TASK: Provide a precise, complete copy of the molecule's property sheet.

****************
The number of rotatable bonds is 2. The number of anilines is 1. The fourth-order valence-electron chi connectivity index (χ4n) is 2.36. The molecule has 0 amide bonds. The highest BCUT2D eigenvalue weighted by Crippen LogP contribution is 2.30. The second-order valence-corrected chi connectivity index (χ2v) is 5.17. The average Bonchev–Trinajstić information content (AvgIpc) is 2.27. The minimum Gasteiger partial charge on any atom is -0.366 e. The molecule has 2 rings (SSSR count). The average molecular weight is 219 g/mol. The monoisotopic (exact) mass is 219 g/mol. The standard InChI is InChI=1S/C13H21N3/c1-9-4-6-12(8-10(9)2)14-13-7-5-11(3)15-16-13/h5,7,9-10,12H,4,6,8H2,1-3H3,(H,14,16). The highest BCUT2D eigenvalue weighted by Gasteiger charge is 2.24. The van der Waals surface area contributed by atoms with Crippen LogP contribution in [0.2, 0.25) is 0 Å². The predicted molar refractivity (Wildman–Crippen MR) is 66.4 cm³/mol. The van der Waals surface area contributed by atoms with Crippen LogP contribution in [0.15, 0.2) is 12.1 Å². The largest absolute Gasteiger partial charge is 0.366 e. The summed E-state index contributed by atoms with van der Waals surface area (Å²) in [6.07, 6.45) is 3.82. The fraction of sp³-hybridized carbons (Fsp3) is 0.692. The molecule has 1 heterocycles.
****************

The number of rotatable bonds is 2. The number of anilines is 1. The fourth-order valence-electron chi connectivity index (χ4n) is 2.36. The molecule has 0 amide bonds. The highest BCUT2D eigenvalue weighted by Crippen LogP contribution is 2.30. The second-order valence-corrected chi connectivity index (χ2v) is 5.17. The average Bonchev–Trinajstić information content (AvgIpc) is 2.27. The minimum Gasteiger partial charge on any atom is -0.366 e. The molecule has 2 rings (SSSR count). The average molecular weight is 219 g/mol. The monoisotopic (exact) mass is 219 g/mol. The standard InChI is InChI=1S/C13H21N3/c1-9-4-6-12(8-10(9)2)14-13-7-5-11(3)15-16-13/h5,7,9-10,12H,4,6,8H2,1-3H3,(H,14,16). The highest BCUT2D eigenvalue weighted by Gasteiger charge is 2.24. The van der Waals surface area contributed by atoms with Crippen LogP contribution in [0.2, 0.25) is 0 Å². The predicted molar refractivity (Wildman–Crippen MR) is 66.4 cm³/mol. The van der Waals surface area contributed by atoms with Crippen LogP contribution in [0.15, 0.2) is 12.1 Å². The largest absolute Gasteiger partial charge is 0.366 e. The summed E-state index contributed by atoms with van der Waals surface area (Å²) in [6.07, 6.45) is 3.82. The fraction of sp³-hybridized carbons (Fsp3) is 0.692. The molecule has 1 heterocycles.